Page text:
A gene consists of two main functional elements: The first consists of a so-called coding DNA sequence that provides information about the protein produced. Second, a specific promoter sequence linked to the coding region that regulates the transcription of the gene. The promoter serves to activate or suppress the expression of the gene as required.

The main purpose of the reporter gene assay is to investigate the promoter of a gene of interest, i.e. the regulation of its expression. This can be done by linking the promoter of interest to an easily detectable gene, such as the gene for firefly luciferase, which catalyses a reaction that produces light. 

Usually, the cells are then exposed to different factors or conditions, or changes can be made in the order of the reporter, the effect of which can be easily tracked by measuring changes in light emission.

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Examples of reporter genes

Common reporter genes are β-galactosidase, β-glucuronidase and luciferase. Various detection methods (see below) are used to measure expressed reporter gene protein. These include luminescence, absorbance and fluorescence.

Assays based on luminescence are very popular for several reasons:

  • they have a high sensitivity (between 10 and 10,000 times higher than methods based on absorption or fluorescence, depending on the specific assay and reporter used)
  • most cell types do not have endogenous luciferase activity
  • luminescence assays have a large dynamic range
  • they are quick to perform
  • their costs are relatively low 

Luminescent reporter assays are measured using a luminometer.

Reporter genes by detection method

ReporterLuminescenceFluorescenceAbsorbance
Luciferase   
β-Galactosidase (β-Gal)   
β-Glucuronidase (β-GUS)   
Secreted alkaline phosphatase (SEAP)   
Green Fluorescent Protein (GFP)   
    

 

Firefly luciferase

The most versatile and common reporter gene is the luciferase of the North American firefly Photinus pyralis. The protein requires no posttranslational modification for enzyme activity. It is not even toxic in vivo in high concentration and can be used both in prokaryotic and eukaryotic cells. The firefly luciferase catalyses the bioluminescent oxidation of the luciferin in the presence of ATP, Magnesium and Oxygen.

Dual-Luciferase® Reporter Gene Assay

The Dual-Luciferase® Reporter (DLR) Assay System contains two different luciferase reporter enzymes that are expressed simultaneously in each cell. The Firefly luciferase and the Renilla (sea pansy) luciferase can discriminate between their respective bioluminescence substrates and do not cross-activate. The Firefly luciferase is controlled by the promoter of interest and the Renilla luciferase by a promoter that gives a stable expression; this way the expression of the Renilla luciferase can be used as an internal control to compensate for any changes in cell number, transfection efficiency, and other errors. While this is very convenient, caution has to be exercised to ensure that none of the conditions assayed modifies the expression of the Renilla luciferase, as this could lead to false conclusions.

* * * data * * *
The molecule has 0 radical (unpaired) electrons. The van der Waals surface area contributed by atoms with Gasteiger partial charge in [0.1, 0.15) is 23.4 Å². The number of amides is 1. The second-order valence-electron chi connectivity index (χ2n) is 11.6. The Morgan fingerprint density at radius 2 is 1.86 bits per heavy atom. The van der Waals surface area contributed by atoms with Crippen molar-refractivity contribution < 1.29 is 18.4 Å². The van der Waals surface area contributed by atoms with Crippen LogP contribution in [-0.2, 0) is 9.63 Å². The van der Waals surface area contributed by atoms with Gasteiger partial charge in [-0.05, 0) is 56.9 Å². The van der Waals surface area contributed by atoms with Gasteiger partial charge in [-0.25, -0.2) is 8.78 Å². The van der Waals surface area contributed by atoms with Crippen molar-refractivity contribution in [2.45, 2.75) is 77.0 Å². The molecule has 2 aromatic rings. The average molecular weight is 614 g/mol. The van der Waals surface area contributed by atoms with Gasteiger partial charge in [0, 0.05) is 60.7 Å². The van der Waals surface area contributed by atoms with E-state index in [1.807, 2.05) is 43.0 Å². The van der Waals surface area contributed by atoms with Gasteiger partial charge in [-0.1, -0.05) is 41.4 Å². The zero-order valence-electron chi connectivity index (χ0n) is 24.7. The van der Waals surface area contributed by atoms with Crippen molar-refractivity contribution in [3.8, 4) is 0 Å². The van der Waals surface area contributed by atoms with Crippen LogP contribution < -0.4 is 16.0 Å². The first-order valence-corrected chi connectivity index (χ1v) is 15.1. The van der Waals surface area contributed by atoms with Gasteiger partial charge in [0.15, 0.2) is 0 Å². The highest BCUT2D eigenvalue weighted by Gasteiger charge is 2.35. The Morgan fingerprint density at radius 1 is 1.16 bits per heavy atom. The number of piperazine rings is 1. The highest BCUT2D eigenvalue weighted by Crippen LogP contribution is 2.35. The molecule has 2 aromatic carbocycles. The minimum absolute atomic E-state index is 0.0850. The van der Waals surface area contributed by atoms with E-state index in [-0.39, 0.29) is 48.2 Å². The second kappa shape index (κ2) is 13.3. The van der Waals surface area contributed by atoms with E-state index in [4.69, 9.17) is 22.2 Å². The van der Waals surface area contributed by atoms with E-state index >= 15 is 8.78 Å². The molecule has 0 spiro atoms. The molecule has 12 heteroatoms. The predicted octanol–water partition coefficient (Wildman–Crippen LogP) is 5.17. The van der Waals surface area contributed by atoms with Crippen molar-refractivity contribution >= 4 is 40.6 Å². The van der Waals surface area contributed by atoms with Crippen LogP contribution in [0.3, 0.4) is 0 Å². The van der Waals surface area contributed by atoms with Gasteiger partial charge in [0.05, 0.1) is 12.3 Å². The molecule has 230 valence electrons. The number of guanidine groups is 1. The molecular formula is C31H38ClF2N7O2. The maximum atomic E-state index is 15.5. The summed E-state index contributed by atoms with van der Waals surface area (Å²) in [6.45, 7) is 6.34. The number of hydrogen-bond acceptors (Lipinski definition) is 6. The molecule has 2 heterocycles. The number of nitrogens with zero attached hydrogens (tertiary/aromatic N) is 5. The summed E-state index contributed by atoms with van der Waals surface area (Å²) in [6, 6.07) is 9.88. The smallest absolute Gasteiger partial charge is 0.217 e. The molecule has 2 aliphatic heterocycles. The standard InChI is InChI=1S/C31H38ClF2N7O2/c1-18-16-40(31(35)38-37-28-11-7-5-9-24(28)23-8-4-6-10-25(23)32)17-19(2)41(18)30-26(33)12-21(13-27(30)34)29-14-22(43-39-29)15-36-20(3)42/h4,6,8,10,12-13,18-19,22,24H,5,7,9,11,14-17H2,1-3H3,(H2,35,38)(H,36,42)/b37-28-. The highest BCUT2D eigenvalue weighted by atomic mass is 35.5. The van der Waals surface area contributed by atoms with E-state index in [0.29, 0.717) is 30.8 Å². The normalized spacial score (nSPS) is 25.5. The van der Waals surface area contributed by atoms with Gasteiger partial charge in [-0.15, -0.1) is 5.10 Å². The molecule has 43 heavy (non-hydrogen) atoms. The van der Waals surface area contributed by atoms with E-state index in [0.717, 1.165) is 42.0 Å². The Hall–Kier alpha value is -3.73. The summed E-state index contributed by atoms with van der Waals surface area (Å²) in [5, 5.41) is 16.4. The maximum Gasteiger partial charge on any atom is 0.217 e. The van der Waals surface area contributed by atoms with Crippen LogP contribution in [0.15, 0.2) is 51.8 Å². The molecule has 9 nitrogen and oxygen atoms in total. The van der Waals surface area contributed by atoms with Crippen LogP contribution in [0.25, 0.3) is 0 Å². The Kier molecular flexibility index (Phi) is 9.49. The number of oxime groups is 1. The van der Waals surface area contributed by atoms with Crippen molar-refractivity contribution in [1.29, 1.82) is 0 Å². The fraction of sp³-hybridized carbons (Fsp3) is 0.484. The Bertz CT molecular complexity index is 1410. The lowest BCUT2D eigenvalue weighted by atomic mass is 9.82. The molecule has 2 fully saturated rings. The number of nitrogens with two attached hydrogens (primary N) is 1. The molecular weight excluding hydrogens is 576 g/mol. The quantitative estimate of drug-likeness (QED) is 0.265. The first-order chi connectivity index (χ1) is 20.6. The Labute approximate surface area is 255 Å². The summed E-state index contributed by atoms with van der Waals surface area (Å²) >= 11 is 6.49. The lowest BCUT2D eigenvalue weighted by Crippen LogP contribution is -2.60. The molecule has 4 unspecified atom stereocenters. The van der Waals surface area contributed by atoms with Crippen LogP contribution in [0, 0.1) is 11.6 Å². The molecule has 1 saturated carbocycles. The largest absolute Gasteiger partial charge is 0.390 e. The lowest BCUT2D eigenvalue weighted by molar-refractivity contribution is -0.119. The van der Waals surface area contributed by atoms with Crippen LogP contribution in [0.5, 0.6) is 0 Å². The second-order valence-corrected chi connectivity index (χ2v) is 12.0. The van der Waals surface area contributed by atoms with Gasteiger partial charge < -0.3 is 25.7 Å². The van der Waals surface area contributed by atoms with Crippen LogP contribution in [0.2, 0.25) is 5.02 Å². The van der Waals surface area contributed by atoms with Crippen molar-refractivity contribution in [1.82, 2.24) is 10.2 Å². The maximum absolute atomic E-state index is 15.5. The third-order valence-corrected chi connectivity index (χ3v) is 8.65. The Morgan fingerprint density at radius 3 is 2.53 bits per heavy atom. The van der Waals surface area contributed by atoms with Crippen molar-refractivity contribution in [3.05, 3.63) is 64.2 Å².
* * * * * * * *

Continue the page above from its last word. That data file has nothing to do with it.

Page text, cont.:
Novel Luciferases

In recent years other luciferases have been used for reporter gene assays, such as Gaussia, Cypridina or NanoLuc® luciferases. These so-called “novel” luciferases are up to 1000 times brighter than Firefly or Renilla luciferases, and usually have other advantages, for example, improved stability, smaller size, extracellular secretion, or other.

Application Notes related to Reporter Genes

DLR Assay (Promega) with the Orion II Dual Luciferase Reporter Assay (Promega) with the Orion II Microplate Luminometer

PDF | 414.9 KB

Monitoring of Renilla Luciferase Activities in-vitro and in-vivo The expression of a novel EnduRen™ and ViviRen™ Renilla luciferase reporter gene (Promega) in vitro and in vivo is explored

PDF | 385.0 KB

Bioluminescence Imaging using NightOWL Bioluminescence Imaging using NightOWL LB 981 NC 100. Cells expressing luciferase gene under the control of a constitutive promoter were used as a model of in vivo proliferation of cancer cells.

PDF | 307.0 KB

Luciferin bioavailability in mice during in-vivo imaging To determine the optimal luciferase activity detection time, time course experiments were performed.

PDF | 315.7 KB

Circadian Clock with NightSHADE Getting to Know The Circadian Clock and Plant Growth With NightSHADE

PDF | 170.2 KB

Analysis of circadian rhythms using NightShade Improved experimental setup for analysis of circadian rhythms using the NightShade Plant In Vivo Imaging System

PDF | 479.1 KB

Instruments recommended for reporter gene assays

Dual-Luciferase and NanoLuc are registered trademarks of Promega Corp.